You might have noticed that chocolate bars don’t seem as satisfying as they used to. That’s because they’re shrinking before our eyes.
A Mars bar now weighs in at 51g compared to 62.5g a few years back, Cadbury recently rounded off the corners of its Dairy Milk bar dropping the size from 49g top 45g as it did so, and Nestle have even knocked a triangle off its Toblerone.
When questioned, Mars said these changes are what consumers want. A spokesman told The Grocer:
“As part of our global commitment to promote responsible consumption, and as a signatory of the Responsibility Deal’s calorie reduction pledge, we said we would ensure that all our single-serve chocolate products would contain no more than 250 calories per portion.”
But does this tell the whole story? Is there something more driving these size reductions?
PESTLE is a simple framework to help understand the influences on commercial markets and we’ll use it here as we look at the different factors that are affecting the market for Cocoa. PESTLE stands for: P for Political, E for Economic, S for Social, T for Technological, L for Legal and E for Environmental.
Mars’ rationalisation for reducing the size of their chocolate bars falls firmly under the ‘S’ aspect of PESTLE – social pressures for a healthier lifestyle mean that high calorie chocolate bars aren’t as socially acceptable and shrinking their size is simply good corporate citizenship. Exploring other factors however provides further insight.
Huge and growing demand
The big problem is people love chocolate. The global demand for chocolate is a massive 18,000 tonnes per day, which makes over 40 million bars. This demand has increased by 80% since 2008 and this trend shows little sign of reversing. Greater disposable incomes in developing countries, such as Brazil, the Russian Federation, India and China (BRIC countries) means their chocolate consumption continues to grow, whilst new entrants such as Iran and Kazakhstan now buy and consume vast quantities of chocolate.
Ghana, West Africa, is the primary source of cocoa globally. With 700,000 farmers producing the crop, Porter’s 5 forces would suggest the competitive intensity to be fierce. This, combined with high levels of demand for the crop, should mean that the power is on the supply side of the model with buyers paying a premium.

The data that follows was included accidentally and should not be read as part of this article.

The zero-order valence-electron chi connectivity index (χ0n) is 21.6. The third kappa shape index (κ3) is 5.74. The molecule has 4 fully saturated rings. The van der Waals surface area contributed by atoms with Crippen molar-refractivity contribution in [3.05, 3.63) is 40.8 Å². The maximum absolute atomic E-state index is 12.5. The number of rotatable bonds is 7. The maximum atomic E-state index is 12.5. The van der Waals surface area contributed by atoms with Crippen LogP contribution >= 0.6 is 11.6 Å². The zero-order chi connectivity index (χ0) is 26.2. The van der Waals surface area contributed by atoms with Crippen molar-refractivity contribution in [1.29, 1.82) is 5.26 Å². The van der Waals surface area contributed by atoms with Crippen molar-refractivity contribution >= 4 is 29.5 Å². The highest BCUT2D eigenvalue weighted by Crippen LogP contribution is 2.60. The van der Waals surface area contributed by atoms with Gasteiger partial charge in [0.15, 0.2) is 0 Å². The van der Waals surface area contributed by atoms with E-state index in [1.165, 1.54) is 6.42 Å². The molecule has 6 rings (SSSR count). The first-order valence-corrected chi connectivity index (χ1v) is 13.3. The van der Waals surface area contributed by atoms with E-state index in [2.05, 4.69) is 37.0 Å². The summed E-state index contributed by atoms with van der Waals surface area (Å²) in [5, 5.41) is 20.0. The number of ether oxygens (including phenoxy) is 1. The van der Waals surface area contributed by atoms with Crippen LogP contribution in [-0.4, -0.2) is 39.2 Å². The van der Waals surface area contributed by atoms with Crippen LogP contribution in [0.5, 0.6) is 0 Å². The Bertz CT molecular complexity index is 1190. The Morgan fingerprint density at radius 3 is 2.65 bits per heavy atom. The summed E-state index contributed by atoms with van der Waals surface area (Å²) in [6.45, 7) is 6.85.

But, here the ‘P’ element of PESTLE comes into play. In an attempt to insulate the farmers from the fluctuations of the global market, the Ghanaian government has fixed the price paid to the farmers for their crop. As a result, many are abandoning cocoa production as the crops is simply not profitable. Instead, they’re moving into rubber and other crops (an easy switch for them, as it means simply planting a different crop that doesn’t carry the same market restrictions).
The region’s weather is also highly volatile, and here the ‘E’ of PESTLE comes into affect: the environment exacerbating the supply side of the equation, with poor weather conditions reducing yields. All of these elements have a negative impact on buyer power: it’s easy to switch crops; no power over producers; fluctuation yields; but, in the buyers’ favour, the prices are at least fixed.
Add to this model, another dynamic in the form of Futures Markets. Trading in Cocoa is big business and, with Hedge funds and Global Banking thriving on volatility, major swings, both high and low, have been experienced in the last 10 years (hence Governments intervention in many countries to fix prices to the grower). In a perfect market, given rising demand year-on-year, these fluctuations are contrary to what you’d expect in a competitive market, creating additional complexity for the buyer. To counter these extreme swings, an intervention from the EU (P and E of PESTLE) is anticipated in the future that aims to introduce stability.
Suppliers seek to move down the supply chain
In the face of this complex market environment, many manufacturers are seeking stability and integrating further down the supply chain – building relationships with the growers and investing at the point of production. FairTrade co-operatives circumvent the government price controls and mean that suppliers can guarantee product.
This however comes at a higher price – driving the reductions in the size of the chocolate in our shopping baskets as suppliers strive to maintain acceptable retail prices.
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